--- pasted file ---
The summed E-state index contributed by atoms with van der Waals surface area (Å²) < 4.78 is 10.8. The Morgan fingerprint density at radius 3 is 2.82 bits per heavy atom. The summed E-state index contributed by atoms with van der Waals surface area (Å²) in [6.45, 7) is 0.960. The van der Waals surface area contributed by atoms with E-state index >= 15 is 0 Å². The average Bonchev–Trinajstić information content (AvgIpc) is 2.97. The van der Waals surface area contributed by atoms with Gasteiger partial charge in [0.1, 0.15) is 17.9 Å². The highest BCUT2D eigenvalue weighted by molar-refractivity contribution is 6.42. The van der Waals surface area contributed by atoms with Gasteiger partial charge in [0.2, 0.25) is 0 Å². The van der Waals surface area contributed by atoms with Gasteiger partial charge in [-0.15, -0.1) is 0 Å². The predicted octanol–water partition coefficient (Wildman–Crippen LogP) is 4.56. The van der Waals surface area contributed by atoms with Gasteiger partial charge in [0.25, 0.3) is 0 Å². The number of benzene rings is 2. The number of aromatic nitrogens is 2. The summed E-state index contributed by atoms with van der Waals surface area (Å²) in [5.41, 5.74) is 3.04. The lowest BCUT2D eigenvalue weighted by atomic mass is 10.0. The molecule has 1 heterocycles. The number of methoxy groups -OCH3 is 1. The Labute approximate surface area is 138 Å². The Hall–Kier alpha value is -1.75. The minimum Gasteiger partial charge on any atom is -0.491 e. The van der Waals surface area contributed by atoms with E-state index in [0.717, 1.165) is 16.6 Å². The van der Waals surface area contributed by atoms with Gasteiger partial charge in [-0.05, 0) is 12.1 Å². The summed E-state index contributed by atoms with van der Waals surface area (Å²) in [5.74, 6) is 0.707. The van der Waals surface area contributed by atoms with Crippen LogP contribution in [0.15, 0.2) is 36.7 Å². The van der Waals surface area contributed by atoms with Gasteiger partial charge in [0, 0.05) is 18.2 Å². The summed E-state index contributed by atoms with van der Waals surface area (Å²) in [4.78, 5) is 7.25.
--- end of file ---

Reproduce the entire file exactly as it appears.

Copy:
The summed E-state index contributed by atoms with van der Waals surface area (Å²) < 4.78 is 10.8. The Morgan fingerprint density at radius 3 is 2.82 bits per heavy atom. The summed E-state index contributed by atoms with van der Waals surface area (Å²) in [6.45, 7) is 0.960. The van der Waals surface area contributed by atoms with E-state index >= 15 is 0 Å². The average Bonchev–Trinajstić information content (AvgIpc) is 2.97. The van der Waals surface area contributed by atoms with Gasteiger partial charge in [0.1, 0.15) is 17.9 Å². The highest BCUT2D eigenvalue weighted by molar-refractivity contribution is 6.42. The van der Waals surface area contributed by atoms with Gasteiger partial charge in [0.2, 0.25) is 0 Å². The van der Waals surface area contributed by atoms with Gasteiger partial charge in [-0.15, -0.1) is 0 Å². The predicted octanol–water partition coefficient (Wildman–Crippen LogP) is 4.56. The van der Waals surface area contributed by atoms with Gasteiger partial charge in [0.25, 0.3) is 0 Å². The number of benzene rings is 2. The number of aromatic nitrogens is 2. The summed E-state index contributed by atoms with van der Waals surface area (Å²) in [5.41, 5.74) is 3.04. The lowest BCUT2D eigenvalue weighted by atomic mass is 10.0. The molecule has 1 heterocycles. The number of methoxy groups -OCH3 is 1. The Labute approximate surface area is 138 Å². The Hall–Kier alpha value is -1.75. The minimum Gasteiger partial charge on any atom is -0.491 e. The van der Waals surface area contributed by atoms with E-state index in [0.717, 1.165) is 16.6 Å². The van der Waals surface area contributed by atoms with Gasteiger partial charge in [-0.05, 0) is 12.1 Å². The summed E-state index contributed by atoms with van der Waals surface area (Å²) in [5.74, 6) is 0.707. The van der Waals surface area contributed by atoms with Crippen LogP contribution in [0.15, 0.2) is 36.7 Å². The van der Waals surface area contributed by atoms with Gasteiger partial charge in [0, 0.05) is 18.2 Å². The summed E-state index contributed by atoms with van der Waals surface area (Å²) in [4.78, 5) is 7.25.